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Meet a Latina Marketer: Margarita Rojas

This profile is part of a five part series in which the Kapor Center for Social Impact is sharing stories from our diverse tech community in celebration of Hispanic Heritage Month!

How do you identify/What is your background?

I identify as Latina. ​I was born and raised in Medellín, Colombia. After finishing high school, I moved to San Francisco for six months to study English. I fell in love with the city and always knew I had to come back. After graduating from college, getting my master’s, and working for P&G and Colgate for two years, I decided it was time to move to San Francisco, and enjoyed the rest of my 20’s in this magical city.

​I started my career in the US at La Cocina as their Marketing and Communication Manager. It was an incredibly fulfilling experience, as I had a direct impact on the lives of low-income immigrant women entrepreneurs as I helped them to launch and grow their food businesses.

After two years at La Cocina, I decided to find a position in tech. I joined Evernote in 2012 as one of the first customer support agents. I was able to launch CS for Latin America and Spain, moving my way up to Senior Marketing Manager for Latin America. After almost 4 years, we grew the region from 2 million to 20 million users and I was ready to try bringing my talent and skills to a new company and product. In 2016, I joined the International team at Weebly, where I launched Latin America, Spain and Taiwan, and localized the website and product in 16 languages. I’m currently working at Asana, where I’m now leading the company’s international marketing and localization efforts.

I sit on the board of Latinas in Tech, a non-profit organization that operates under the umbrella of the Latino Community Foundation, with the mission to connect, support and empower Latina women working in technology.

How has your ethnicity/nationality/sexual preference/culture played into your story/brand?

My culture and background has been really important to my continued success and growth.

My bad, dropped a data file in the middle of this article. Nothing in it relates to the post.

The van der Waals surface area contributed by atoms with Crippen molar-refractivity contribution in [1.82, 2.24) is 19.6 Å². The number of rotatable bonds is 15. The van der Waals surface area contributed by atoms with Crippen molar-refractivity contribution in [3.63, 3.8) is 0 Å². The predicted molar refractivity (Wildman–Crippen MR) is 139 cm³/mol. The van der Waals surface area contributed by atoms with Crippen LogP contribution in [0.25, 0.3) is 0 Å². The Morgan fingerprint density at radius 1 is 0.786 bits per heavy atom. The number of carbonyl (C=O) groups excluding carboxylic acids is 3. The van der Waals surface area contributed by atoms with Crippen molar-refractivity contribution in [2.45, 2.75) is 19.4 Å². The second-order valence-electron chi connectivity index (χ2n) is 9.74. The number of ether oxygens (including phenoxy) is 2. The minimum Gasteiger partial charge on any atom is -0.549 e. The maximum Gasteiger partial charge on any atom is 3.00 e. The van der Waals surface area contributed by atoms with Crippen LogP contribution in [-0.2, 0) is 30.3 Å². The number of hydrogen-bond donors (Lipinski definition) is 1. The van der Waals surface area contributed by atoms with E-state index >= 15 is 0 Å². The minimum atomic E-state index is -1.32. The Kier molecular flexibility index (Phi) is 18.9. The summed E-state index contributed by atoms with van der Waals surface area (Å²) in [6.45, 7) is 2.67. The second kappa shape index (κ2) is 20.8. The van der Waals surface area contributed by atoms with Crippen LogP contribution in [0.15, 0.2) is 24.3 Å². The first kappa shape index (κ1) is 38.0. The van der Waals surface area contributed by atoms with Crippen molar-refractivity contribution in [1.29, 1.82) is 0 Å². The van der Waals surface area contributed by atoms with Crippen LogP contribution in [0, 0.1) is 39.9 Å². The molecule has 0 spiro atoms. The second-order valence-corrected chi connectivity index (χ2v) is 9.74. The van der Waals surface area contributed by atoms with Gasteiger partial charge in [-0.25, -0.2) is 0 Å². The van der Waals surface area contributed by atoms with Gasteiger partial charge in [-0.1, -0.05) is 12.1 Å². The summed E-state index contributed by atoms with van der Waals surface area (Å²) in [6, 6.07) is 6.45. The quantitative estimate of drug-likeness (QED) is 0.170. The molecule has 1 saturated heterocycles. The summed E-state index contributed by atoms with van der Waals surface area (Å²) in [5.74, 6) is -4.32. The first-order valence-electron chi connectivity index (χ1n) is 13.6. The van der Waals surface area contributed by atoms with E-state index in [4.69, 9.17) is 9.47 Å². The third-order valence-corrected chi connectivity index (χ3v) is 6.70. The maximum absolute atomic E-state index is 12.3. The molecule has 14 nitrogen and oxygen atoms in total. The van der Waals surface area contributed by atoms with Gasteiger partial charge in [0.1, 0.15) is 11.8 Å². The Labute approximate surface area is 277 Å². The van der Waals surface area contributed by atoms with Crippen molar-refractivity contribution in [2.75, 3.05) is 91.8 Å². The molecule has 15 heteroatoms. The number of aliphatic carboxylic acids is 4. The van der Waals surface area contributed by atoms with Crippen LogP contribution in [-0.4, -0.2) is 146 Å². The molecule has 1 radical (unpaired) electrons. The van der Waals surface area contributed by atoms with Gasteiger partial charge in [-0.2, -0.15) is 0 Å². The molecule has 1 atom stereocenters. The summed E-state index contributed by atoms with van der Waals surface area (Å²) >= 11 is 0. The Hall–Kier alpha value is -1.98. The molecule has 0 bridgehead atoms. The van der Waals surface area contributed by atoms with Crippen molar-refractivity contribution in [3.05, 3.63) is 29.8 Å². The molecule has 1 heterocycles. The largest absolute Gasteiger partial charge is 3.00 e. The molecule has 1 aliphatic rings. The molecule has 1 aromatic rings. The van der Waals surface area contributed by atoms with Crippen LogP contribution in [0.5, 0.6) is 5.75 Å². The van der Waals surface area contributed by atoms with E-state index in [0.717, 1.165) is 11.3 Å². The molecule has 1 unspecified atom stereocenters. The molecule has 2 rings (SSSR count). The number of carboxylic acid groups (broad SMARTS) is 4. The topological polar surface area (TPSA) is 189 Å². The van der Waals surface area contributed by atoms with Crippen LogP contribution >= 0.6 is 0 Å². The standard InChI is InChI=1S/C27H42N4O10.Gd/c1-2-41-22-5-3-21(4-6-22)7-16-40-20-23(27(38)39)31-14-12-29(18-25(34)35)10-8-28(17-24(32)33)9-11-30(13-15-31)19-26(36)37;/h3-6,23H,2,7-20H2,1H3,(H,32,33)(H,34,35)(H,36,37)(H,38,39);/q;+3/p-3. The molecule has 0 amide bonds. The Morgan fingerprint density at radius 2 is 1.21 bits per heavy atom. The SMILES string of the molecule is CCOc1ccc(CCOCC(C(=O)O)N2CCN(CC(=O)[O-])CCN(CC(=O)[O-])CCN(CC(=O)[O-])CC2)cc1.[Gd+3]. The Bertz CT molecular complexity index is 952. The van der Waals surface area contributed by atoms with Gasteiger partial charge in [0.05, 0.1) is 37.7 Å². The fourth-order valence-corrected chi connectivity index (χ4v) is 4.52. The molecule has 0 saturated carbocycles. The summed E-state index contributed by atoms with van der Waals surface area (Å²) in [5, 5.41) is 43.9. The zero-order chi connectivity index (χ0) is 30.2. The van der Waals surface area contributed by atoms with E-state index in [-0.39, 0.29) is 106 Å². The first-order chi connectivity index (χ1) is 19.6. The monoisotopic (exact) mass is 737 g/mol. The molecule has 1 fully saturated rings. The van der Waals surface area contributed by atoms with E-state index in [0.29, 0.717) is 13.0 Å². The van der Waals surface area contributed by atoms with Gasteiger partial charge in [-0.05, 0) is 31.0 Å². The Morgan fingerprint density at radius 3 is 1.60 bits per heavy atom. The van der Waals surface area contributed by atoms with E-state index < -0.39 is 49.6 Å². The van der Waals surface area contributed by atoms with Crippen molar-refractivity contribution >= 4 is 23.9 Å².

I came to SF with a strong background and experience in CPG but zero experience in technology. I didn’t graduate from a US University, and I didn’t have a strong network of people working in tech. After finding a great mentor, and meeting some Latinx in tech, I decided to build my narrative around my nationality, my working experience in Colombia, and the fact that I spoke three languages. This shift definitely helped me to get my first job at Evernote.

What brought you into tech?

When I moved to San Francisco, I was exposed to a lot of tech companies. At La Cocina, I had volunteers who worked for well-know Silicon Valley companies, and I even started dating an engineer (now my husband!). Everything was new to me, and I started absorbing a lot of information, attending events, and meeting people. I was curious about the products created in Silicon Valley, and I wanted to contribute. As I started looking for new opportunities, I found a role that combined both my experience in Marketing and my knowledge in the Latin America market, helping me feel connected to my home, which was also really important to me.

What do you enjoy most about your role and the work you do?

I enjoy making Asana available in other languages and creating go to market strategies to get more people to use our product across the world. I love learning about language nuances, and how this can impact the way you internationalize a product for a specific market. I feel fortunate to have the impact that I have at Asana, and help teams from all over the world achieve their goal no matter where they are or what language they speak.

How do you think tech can help bring more opportunities to the Latinx community?

  • Understand our challenges: Authentically and respectfully join the conversations we are having, participate and sponsor events, groups, meet-ups, and conferences relevant to our community.
  • Review hiring process, encourage your executive team to take Unconscious Bias Workshops and apply the Rooney rule if possible.
  • Look beyond their immediate circle of references of employees.
  • Create an environment where we can be our authentic ourselves , so we don’t feel uncomfortable.